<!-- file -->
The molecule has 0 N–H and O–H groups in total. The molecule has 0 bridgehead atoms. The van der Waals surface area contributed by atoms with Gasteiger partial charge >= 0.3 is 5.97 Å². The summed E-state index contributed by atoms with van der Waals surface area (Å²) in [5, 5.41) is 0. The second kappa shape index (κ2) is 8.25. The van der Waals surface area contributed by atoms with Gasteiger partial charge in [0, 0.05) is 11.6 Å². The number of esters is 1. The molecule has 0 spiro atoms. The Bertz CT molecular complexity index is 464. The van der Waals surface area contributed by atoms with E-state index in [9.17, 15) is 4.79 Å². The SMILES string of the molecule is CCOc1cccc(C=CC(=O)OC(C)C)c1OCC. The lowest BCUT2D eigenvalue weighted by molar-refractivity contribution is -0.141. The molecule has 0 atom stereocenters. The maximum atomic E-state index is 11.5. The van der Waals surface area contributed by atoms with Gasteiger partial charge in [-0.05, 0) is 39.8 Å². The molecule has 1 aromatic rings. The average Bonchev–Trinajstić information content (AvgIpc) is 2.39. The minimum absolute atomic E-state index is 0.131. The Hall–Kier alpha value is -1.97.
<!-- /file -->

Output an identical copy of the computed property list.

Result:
The molecule has 0 N–H and O–H groups in total. The molecule has 0 bridgehead atoms. The van der Waals surface area contributed by atoms with Gasteiger partial charge >= 0.3 is 5.97 Å². The summed E-state index contributed by atoms with van der Waals surface area (Å²) in [5, 5.41) is 0. The second kappa shape index (κ2) is 8.25. The van der Waals surface area contributed by atoms with Gasteiger partial charge in [0, 0.05) is 11.6 Å². The number of esters is 1. The molecule has 0 spiro atoms. The Bertz CT molecular complexity index is 464. The van der Waals surface area contributed by atoms with E-state index in [9.17, 15) is 4.79 Å². The SMILES string of the molecule is CCOc1cccc(C=CC(=O)OC(C)C)c1OCC. The lowest BCUT2D eigenvalue weighted by molar-refractivity contribution is -0.141. The molecule has 0 atom stereocenters. The maximum atomic E-state index is 11.5. The van der Waals surface area contributed by atoms with Gasteiger partial charge in [-0.05, 0) is 39.8 Å². The molecule has 1 aromatic rings. The average Bonchev–Trinajstić information content (AvgIpc) is 2.39. The minimum absolute atomic E-state index is 0.131. The Hall–Kier alpha value is -1.97.